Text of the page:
For SuperData's Carter Rogers, this development is unsurprising.
In 2017, at Apple’s Worldwide Developers Conference, Valve’s chief of engineering Craig Federighi announced SteamVR for MacOS-based platforms. Now, just three years later, Valve is ending its support for SteamVR on Apple’s operating system. The news comes via a brief blog post on Steam, where Valve notes that it’s dropping MacOS updates in favor of the Windows and Linux operating systems.
For Carter Rogers, principal analyst at SuperData, this development is unsurprising, and the impact on the wider VR market should be minimal.
“It’s not too surprising this feature never caught on or that it’s being dropped,” Rogers told GameDaily. “Overall this will have a negligible impact on the VR ecosystem. Mac VR users were always a niche of a niche, and it didn’t make sense for developers to put in the effort to reach this audience.”
A recent Steam survey illustrates the truth in Rogers’ statement. According to the results, more than 85% of respondents use the Windows operating system while only 4% use MacOS. Curiously, less than 1% of users said they run Linux, which makes Steam’s continued support of that OS odd. However, Valve is currently developing Proton, an open-source software that lets Windows programs run on Linux systems.
It’s not just gamers that don’t utilize MacOS; according to Rogers, many developers have chosen to eschew Apple as well.
“Very few Steam games support both VR and Mac, and none of the major VR exclusives like Beat Saber, Superhot VR or Arizona Sunshine have Mac versions,” Rogers explained. “It’s telling that Valve didn’t launch Half-Life: Alyx on Mac even though the company has a very good track record of bringing their titles to the platform.”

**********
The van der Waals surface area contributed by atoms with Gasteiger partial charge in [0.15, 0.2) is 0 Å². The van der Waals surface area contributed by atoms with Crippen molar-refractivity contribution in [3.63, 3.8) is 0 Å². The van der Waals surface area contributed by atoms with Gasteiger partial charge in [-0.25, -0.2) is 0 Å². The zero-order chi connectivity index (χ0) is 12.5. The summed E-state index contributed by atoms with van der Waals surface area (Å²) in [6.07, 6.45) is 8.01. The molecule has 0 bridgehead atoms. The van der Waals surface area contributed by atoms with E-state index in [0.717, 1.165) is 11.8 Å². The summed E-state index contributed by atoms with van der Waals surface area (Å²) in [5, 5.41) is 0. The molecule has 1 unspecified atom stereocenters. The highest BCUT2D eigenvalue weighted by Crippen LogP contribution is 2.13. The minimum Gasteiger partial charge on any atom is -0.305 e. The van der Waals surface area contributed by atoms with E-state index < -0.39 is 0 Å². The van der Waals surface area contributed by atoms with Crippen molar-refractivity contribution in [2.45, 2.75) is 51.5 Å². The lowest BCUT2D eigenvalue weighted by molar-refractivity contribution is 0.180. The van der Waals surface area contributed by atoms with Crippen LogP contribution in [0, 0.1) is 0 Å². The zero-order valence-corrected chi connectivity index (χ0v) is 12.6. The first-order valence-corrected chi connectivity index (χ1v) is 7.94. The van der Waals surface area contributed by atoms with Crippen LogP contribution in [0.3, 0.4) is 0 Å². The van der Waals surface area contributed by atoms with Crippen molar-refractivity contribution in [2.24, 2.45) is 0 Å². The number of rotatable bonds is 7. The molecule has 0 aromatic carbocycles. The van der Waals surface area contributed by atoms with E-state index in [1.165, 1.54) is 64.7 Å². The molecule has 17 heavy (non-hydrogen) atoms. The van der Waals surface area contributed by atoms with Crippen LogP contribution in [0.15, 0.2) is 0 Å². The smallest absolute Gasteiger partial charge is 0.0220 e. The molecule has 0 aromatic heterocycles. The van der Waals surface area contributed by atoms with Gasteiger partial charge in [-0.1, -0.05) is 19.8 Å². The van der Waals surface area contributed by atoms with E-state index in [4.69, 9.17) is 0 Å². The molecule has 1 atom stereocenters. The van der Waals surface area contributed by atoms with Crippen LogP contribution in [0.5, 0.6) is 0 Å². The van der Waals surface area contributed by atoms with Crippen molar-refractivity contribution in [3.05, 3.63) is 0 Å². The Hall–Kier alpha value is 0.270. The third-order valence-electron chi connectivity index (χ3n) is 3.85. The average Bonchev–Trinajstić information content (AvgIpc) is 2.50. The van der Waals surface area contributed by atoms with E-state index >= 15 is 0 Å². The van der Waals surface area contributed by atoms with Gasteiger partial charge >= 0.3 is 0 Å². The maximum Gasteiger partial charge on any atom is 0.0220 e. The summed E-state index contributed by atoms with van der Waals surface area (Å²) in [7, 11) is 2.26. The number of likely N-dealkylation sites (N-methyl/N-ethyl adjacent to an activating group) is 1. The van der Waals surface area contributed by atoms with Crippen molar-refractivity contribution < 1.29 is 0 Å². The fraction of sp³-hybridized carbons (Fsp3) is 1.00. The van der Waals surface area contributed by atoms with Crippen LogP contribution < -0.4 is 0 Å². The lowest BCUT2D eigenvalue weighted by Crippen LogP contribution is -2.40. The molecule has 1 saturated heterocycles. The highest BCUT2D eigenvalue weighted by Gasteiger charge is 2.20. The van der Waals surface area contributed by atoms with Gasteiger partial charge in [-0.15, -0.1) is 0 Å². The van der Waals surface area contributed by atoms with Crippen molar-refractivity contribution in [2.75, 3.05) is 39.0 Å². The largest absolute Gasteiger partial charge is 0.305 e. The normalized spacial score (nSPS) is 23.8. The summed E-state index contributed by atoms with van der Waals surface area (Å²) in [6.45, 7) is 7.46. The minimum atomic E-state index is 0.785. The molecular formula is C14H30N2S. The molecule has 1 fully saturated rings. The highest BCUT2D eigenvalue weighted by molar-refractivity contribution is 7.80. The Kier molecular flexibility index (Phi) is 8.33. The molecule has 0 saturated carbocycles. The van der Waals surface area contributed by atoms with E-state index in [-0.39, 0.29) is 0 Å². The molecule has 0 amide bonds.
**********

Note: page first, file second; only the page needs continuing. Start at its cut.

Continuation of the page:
By VR standards, the newest entry in Valve’s revered Half-Life series has performed fairly well, even if it may not move the needle in substantial ways, according to some analysts. In the lead-up to Alyx’s launch, some predicted that it could become the flagship VR title, that evergreen system seller that could finally propel the tech into mainstream popularity.
“We expect Half-Life: Alyx will become one of the two top-selling VR games of all time shortly after launch (when copies of the game bundled with the Index headset and controllers are counted),” Rogers told GameDaily in February.
With Valve discontinuing MacOS SteamVR support, it seems that the company is narrowing their focus a bit. Rogers said that there are several reasons that the Mac may not be an attractive platform for potential VR consumers, but Apple’s limiting gaming hardware is chief among them.
“The same issues that have long prevented Mac OSX from becoming a major game platform also limited its VR reach,” Rogers explained. “Macs rarely have the high-end GPUs needed for games that are graphically demanding, which VR games tend to be. It’s why the most popular games that do end up on Mac tend to be titles with relatively low system requirements like Fortnite, League of Legends and World of Warcraft.”
In all, VR has struggled to garner a substantial mainstream consumer base. Prohibitively expensive hardware and a lack of killer apps have made the tech largely unapproachable from an everyday gamer viewpoint. Valve dropping SteamVR support for Mac may not be the most exciting news, but it does illustrate that the tech still has a ways to go if it is ever going to break into the wider consumer consciousness.
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